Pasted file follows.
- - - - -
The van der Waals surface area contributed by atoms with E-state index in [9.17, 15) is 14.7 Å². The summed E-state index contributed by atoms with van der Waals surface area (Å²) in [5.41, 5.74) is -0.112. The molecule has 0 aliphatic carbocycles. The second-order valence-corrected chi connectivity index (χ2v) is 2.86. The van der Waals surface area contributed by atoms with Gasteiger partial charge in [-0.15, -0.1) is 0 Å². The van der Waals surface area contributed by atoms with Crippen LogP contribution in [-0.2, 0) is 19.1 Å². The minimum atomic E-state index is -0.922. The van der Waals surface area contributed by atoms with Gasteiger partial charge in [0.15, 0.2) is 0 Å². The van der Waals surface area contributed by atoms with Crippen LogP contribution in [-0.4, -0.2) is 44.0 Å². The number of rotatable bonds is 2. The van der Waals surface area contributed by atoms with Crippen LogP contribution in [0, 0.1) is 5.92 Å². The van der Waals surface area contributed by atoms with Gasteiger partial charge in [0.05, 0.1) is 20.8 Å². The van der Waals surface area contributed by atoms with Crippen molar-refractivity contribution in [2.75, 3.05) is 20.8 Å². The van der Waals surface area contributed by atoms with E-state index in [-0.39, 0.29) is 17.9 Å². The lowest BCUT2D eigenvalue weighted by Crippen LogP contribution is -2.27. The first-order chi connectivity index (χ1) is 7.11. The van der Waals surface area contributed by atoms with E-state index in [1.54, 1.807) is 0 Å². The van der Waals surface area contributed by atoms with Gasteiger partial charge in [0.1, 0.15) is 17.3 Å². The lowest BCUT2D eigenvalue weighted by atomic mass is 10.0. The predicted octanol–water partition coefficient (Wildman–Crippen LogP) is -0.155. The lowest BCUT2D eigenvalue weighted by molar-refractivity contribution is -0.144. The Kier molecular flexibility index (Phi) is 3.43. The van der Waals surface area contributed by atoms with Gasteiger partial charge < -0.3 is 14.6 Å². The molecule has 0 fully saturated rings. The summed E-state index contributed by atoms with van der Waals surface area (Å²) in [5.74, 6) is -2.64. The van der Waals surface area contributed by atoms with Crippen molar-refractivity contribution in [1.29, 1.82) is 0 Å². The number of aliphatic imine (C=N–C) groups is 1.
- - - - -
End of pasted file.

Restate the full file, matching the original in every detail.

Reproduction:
The van der Waals surface area contributed by atoms with E-state index in [9.17, 15) is 14.7 Å². The summed E-state index contributed by atoms with van der Waals surface area (Å²) in [5.41, 5.74) is -0.112. The molecule has 0 aliphatic carbocycles. The second-order valence-corrected chi connectivity index (χ2v) is 2.86. The van der Waals surface area contributed by atoms with Gasteiger partial charge in [-0.15, -0.1) is 0 Å². The van der Waals surface area contributed by atoms with Crippen LogP contribution in [-0.2, 0) is 19.1 Å². The minimum atomic E-state index is -0.922. The van der Waals surface area contributed by atoms with Gasteiger partial charge in [0.15, 0.2) is 0 Å². The van der Waals surface area contributed by atoms with Crippen LogP contribution in [-0.4, -0.2) is 44.0 Å². The number of rotatable bonds is 2. The van der Waals surface area contributed by atoms with Crippen LogP contribution in [0, 0.1) is 5.92 Å². The van der Waals surface area contributed by atoms with Gasteiger partial charge in [0.05, 0.1) is 20.8 Å². The van der Waals surface area contributed by atoms with Crippen molar-refractivity contribution in [2.75, 3.05) is 20.8 Å². The van der Waals surface area contributed by atoms with E-state index in [-0.39, 0.29) is 17.9 Å². The lowest BCUT2D eigenvalue weighted by Crippen LogP contribution is -2.27. The first-order chi connectivity index (χ1) is 7.11. The van der Waals surface area contributed by atoms with E-state index in [1.54, 1.807) is 0 Å². The van der Waals surface area contributed by atoms with Gasteiger partial charge in [0.1, 0.15) is 17.3 Å². The lowest BCUT2D eigenvalue weighted by atomic mass is 10.0. The predicted octanol–water partition coefficient (Wildman–Crippen LogP) is -0.155. The lowest BCUT2D eigenvalue weighted by molar-refractivity contribution is -0.144. The Kier molecular flexibility index (Phi) is 3.43. The van der Waals surface area contributed by atoms with Gasteiger partial charge < -0.3 is 14.6 Å². The molecule has 0 fully saturated rings. The summed E-state index contributed by atoms with van der Waals surface area (Å²) in [5.74, 6) is -2.64. The van der Waals surface area contributed by atoms with Crippen molar-refractivity contribution in [1.29, 1.82) is 0 Å². The number of aliphatic imine (C=N–C) groups is 1.